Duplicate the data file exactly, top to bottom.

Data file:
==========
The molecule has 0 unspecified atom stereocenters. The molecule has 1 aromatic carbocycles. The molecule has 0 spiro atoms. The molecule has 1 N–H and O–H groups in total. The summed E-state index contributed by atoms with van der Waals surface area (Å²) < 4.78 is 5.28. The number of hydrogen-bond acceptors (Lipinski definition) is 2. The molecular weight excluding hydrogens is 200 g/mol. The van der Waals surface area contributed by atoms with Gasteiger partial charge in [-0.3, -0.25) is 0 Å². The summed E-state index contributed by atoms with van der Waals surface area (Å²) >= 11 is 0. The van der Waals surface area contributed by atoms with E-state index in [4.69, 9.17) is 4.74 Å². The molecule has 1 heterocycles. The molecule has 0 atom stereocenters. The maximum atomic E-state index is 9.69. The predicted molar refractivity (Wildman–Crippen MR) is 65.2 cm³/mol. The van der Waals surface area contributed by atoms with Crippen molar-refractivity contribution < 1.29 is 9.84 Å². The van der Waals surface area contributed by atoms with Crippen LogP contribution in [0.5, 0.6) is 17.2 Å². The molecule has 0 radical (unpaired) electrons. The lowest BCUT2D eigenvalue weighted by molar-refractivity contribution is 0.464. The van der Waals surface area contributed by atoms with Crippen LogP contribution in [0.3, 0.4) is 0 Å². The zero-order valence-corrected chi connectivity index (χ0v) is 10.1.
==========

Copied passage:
The molecule has 0 unspecified atom stereocenters. The molecule has 1 aromatic carbocycles. The molecule has 0 spiro atoms. The molecule has 1 N–H and O–H groups in total. The summed E-state index contributed by atoms with van der Waals surface area (Å²) < 4.78 is 5.28. The number of hydrogen-bond acceptors (Lipinski definition) is 2. The molecular weight excluding hydrogens is 200 g/mol. The van der Waals surface area contributed by atoms with Gasteiger partial charge in [-0.3, -0.25) is 0 Å². The summed E-state index contributed by atoms with van der Waals surface area (Å²) >= 11 is 0. The van der Waals surface area contributed by atoms with E-state index in [4.69, 9.17) is 4.74 Å². The molecule has 1 heterocycles. The molecule has 0 atom stereocenters. The maximum atomic E-state index is 9.69. The predicted molar refractivity (Wildman–Crippen MR) is 65.2 cm³/mol. The van der Waals surface area contributed by atoms with Crippen molar-refractivity contribution < 1.29 is 9.84 Å². The van der Waals surface area contributed by atoms with Crippen LogP contribution in [0.5, 0.6) is 17.2 Å². The molecule has 0 radical (unpaired) electrons. The lowest BCUT2D eigenvalue weighted by molar-refractivity contribution is 0.464. The van der Waals surface area contributed by atoms with Crippen LogP contribution in [0.3, 0.4) is 0 Å². The zero-order valence-corrected chi connectivity index (χ0v) is 10.1.